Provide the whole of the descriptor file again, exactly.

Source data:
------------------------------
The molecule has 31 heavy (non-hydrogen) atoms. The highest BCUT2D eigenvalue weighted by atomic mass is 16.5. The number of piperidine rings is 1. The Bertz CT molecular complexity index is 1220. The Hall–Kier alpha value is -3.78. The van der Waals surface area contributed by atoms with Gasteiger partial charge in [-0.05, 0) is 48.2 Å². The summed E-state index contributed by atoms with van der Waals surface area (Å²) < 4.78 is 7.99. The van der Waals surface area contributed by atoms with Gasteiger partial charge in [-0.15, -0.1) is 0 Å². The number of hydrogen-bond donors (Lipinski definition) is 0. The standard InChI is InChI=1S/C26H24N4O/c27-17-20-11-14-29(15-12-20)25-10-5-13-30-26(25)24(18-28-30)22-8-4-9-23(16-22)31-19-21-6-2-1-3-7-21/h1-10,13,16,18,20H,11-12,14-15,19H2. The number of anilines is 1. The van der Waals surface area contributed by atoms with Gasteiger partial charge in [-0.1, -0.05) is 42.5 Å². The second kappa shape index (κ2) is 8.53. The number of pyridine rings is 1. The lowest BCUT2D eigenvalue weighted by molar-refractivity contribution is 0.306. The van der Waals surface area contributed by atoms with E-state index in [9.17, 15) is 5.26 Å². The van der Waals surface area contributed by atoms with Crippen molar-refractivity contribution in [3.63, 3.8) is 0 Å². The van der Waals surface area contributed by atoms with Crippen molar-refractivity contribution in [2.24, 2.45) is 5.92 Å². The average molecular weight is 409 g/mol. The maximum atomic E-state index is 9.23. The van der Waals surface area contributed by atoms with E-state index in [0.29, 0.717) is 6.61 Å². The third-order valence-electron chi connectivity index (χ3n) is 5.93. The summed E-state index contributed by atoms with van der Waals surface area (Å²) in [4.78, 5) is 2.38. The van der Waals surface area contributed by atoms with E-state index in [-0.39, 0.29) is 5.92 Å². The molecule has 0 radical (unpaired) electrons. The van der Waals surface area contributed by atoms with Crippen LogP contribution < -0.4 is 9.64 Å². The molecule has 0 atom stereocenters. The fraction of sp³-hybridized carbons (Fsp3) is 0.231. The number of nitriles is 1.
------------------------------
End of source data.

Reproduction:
The molecule has 31 heavy (non-hydrogen) atoms. The highest BCUT2D eigenvalue weighted by atomic mass is 16.5. The number of piperidine rings is 1. The Bertz CT molecular complexity index is 1220. The Hall–Kier alpha value is -3.78. The van der Waals surface area contributed by atoms with Gasteiger partial charge in [-0.05, 0) is 48.2 Å². The summed E-state index contributed by atoms with van der Waals surface area (Å²) < 4.78 is 7.99. The van der Waals surface area contributed by atoms with Gasteiger partial charge in [-0.15, -0.1) is 0 Å². The number of hydrogen-bond donors (Lipinski definition) is 0. The standard InChI is InChI=1S/C26H24N4O/c27-17-20-11-14-29(15-12-20)25-10-5-13-30-26(25)24(18-28-30)22-8-4-9-23(16-22)31-19-21-6-2-1-3-7-21/h1-10,13,16,18,20H,11-12,14-15,19H2. The number of anilines is 1. The van der Waals surface area contributed by atoms with Gasteiger partial charge in [-0.1, -0.05) is 42.5 Å². The second kappa shape index (κ2) is 8.53. The number of pyridine rings is 1. The lowest BCUT2D eigenvalue weighted by molar-refractivity contribution is 0.306. The van der Waals surface area contributed by atoms with E-state index in [9.17, 15) is 5.26 Å². The van der Waals surface area contributed by atoms with Crippen molar-refractivity contribution in [3.63, 3.8) is 0 Å². The van der Waals surface area contributed by atoms with Crippen molar-refractivity contribution in [2.24, 2.45) is 5.92 Å². The average molecular weight is 409 g/mol. The maximum atomic E-state index is 9.23. The van der Waals surface area contributed by atoms with E-state index in [0.29, 0.717) is 6.61 Å². The third-order valence-electron chi connectivity index (χ3n) is 5.93. The summed E-state index contributed by atoms with van der Waals surface area (Å²) in [4.78, 5) is 2.38. The van der Waals surface area contributed by atoms with E-state index in [-0.39, 0.29) is 5.92 Å². The molecule has 0 radical (unpaired) electrons. The van der Waals surface area contributed by atoms with Crippen LogP contribution < -0.4 is 9.64 Å². The molecule has 0 atom stereocenters. The fraction of sp³-hybridized carbons (Fsp3) is 0.231. The number of nitriles is 1.